Meanwhile, my family in Portugal is also planning their trip to the family reunion in Hawaii. As they conduct their own online research and browse travel-related websites and apps, advertisers can use geolocation data to target them with tailored advertisements relevant to their location (Portugal) and their preferences (maximum one stop, preferred TAP Air Portugal, etc). These advertisements might include flight options from Lisbon Airport (LIS) to Honolulu, taxi services in Lisbon, vacation rental deals in Maui, or recommended activities and tours in Kauai. By personalizing the content to their location and interests, advertisers increase the likelihood that my family will engage with the advertisements.

In this example, geolocation technology enables advertisers to deliver highly targeted and relevant advertisements to me and my family based on our respective locations and preferences. By tailoring the content to each audience, advertisers are increasing the effectiveness of their advertising campaigns and providing valuable information and offers that resonate with each individual's interests and travel plans.

It's clear how tailored content can enhance the effectiveness of advertising campaigns. Now, the question arises: how can businesses implement similar strategies in their own campaigns? One approach is to leverage EdgeWorkers to develop microservice geolocation APIs. By integrating these APIs into their ad serving infrastructure, businesses can dynamically retrieve location information about users, allowing for the delivery of targeted and relevant advertisements based on their preferences and travel plans.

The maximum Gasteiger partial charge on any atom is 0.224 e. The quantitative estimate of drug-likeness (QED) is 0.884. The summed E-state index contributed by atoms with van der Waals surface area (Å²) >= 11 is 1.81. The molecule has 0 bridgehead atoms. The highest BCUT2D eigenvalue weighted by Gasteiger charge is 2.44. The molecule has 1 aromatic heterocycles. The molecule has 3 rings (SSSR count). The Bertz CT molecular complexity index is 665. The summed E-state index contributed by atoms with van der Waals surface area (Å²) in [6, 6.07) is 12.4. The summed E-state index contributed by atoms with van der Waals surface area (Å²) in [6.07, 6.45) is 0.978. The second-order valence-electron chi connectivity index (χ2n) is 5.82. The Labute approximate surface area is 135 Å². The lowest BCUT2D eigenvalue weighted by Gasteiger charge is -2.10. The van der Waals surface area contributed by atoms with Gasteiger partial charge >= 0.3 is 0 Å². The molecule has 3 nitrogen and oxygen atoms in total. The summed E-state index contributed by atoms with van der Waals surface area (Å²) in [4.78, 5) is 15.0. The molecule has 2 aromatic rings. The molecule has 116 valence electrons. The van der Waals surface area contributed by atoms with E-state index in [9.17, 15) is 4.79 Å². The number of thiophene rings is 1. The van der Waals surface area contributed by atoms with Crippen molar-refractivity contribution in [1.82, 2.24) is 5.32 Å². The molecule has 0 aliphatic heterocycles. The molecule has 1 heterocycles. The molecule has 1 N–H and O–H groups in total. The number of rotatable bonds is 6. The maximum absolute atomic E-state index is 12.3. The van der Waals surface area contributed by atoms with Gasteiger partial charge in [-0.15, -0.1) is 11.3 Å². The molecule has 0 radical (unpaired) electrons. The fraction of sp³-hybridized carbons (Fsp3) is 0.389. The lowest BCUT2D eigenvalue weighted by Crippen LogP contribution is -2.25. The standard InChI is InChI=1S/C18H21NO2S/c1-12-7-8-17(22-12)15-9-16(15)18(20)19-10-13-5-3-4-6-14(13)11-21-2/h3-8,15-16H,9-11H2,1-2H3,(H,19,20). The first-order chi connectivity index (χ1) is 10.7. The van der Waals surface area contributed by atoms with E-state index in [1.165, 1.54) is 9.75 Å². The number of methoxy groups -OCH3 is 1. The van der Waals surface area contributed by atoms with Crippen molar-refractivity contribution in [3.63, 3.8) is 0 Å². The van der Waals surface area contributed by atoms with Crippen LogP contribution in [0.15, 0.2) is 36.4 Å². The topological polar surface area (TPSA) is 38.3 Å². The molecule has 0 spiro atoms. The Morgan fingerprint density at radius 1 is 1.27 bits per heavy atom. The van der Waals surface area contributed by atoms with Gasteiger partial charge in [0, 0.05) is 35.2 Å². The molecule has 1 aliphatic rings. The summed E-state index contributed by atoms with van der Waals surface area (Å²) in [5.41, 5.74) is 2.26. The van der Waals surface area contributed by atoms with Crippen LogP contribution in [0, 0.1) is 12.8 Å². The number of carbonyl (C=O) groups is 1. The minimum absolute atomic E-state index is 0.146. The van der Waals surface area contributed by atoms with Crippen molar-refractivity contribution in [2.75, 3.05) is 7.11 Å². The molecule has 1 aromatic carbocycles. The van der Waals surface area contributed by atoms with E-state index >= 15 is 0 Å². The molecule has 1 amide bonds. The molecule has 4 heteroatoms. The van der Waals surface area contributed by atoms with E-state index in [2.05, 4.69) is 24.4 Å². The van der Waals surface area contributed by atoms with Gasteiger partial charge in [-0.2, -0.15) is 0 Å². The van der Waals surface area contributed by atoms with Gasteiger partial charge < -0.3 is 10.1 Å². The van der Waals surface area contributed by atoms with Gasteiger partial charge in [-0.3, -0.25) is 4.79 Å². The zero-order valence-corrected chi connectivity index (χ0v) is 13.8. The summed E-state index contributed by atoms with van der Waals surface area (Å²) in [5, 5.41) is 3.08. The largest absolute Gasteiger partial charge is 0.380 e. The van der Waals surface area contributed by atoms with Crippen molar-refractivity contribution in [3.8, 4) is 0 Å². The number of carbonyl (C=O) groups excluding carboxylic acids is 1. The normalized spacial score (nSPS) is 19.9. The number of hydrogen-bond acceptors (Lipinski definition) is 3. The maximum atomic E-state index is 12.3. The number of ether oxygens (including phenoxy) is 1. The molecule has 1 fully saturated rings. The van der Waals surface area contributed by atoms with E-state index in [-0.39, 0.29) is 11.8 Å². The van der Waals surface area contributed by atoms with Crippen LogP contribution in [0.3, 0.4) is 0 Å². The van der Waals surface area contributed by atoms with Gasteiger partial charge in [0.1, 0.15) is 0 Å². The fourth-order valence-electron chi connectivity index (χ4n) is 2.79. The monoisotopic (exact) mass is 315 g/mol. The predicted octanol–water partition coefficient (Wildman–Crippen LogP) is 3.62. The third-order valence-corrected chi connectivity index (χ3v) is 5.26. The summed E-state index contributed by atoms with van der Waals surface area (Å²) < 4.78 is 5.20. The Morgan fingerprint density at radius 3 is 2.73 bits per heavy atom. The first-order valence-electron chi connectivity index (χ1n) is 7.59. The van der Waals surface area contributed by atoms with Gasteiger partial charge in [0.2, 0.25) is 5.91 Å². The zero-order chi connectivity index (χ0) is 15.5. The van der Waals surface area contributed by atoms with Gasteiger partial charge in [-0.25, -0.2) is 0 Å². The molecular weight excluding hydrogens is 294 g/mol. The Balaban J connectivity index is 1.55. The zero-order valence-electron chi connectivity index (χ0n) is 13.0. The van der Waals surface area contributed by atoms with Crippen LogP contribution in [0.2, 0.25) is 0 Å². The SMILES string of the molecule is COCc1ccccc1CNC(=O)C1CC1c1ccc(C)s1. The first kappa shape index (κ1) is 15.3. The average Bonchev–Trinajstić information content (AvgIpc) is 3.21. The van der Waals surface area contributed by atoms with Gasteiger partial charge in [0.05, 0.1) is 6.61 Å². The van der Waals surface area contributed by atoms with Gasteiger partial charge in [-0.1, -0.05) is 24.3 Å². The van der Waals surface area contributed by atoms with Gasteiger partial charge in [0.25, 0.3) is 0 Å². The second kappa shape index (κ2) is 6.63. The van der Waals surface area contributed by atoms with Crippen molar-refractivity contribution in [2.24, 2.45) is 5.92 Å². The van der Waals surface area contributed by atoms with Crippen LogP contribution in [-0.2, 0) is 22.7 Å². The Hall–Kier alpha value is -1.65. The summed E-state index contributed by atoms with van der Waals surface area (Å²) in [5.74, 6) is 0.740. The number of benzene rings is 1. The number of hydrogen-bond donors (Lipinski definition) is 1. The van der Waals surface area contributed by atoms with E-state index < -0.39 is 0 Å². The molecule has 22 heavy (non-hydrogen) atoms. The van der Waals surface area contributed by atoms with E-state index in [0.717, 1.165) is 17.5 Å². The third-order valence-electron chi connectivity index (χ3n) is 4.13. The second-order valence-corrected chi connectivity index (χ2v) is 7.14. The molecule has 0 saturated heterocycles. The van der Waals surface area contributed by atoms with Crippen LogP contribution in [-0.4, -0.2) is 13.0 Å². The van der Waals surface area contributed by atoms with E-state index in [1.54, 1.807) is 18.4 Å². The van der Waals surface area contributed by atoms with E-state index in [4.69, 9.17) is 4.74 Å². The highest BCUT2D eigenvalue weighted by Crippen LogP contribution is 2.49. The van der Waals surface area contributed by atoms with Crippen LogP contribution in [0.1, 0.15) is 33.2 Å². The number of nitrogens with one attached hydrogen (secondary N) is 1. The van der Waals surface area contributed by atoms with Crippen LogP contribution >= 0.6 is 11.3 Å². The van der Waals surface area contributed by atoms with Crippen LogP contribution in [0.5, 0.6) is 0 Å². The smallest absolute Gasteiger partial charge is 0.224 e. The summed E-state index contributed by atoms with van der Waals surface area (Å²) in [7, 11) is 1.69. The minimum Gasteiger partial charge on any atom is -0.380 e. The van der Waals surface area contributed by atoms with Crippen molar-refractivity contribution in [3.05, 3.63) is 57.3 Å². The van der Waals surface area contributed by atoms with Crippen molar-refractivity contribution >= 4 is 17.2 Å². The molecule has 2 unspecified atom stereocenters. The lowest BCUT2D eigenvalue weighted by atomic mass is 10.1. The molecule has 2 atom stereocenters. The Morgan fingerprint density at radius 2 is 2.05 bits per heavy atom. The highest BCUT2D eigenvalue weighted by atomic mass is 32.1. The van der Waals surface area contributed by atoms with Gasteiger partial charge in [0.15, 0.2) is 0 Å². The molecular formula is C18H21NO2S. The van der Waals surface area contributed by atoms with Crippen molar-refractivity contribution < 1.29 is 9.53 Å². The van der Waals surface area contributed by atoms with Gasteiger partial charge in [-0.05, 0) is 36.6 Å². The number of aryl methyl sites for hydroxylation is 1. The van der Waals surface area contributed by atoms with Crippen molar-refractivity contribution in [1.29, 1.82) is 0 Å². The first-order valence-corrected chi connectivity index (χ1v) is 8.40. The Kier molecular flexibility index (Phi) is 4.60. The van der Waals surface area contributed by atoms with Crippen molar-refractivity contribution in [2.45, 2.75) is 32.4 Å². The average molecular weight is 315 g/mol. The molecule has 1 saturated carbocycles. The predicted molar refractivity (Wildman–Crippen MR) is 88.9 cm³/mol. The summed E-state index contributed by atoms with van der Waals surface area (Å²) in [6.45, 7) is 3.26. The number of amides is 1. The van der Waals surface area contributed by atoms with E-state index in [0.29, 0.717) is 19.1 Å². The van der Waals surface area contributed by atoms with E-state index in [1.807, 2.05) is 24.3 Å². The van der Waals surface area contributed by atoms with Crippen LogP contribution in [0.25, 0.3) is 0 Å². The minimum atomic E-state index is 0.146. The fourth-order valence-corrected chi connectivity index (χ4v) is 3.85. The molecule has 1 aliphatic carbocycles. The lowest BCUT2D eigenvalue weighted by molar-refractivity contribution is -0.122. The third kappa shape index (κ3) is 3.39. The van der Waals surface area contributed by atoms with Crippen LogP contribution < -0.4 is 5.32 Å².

Implementing Geolocation using EdgeWorkers

Now, how would we implement something like this from the example we just went through? Let’s use Akamai Edgeworkers to implement a microservice geolocation API call that returns location information about the client.

Before you get started, you’ll need an Akamai Account with access to Edgeworkers or you can sign up for our free EdgeWorkers trial to follow the tutorial below.

Step 1: Create an EdgeWorkers ID

Log in to your Akamai account and navigate to EdgeWorkers from the left panel.

Then, click on Create EdgeWorkers ID. Enter a name for your EdgeWorker, in this case, familyreunion. After that, select a group, and resource tier. EdgeWorkers resource tiers currently include dynamic compute and basic compute. Each tier has different limits for CPU time, wall time, and memory consumption which you can see listed at the bottom of the form.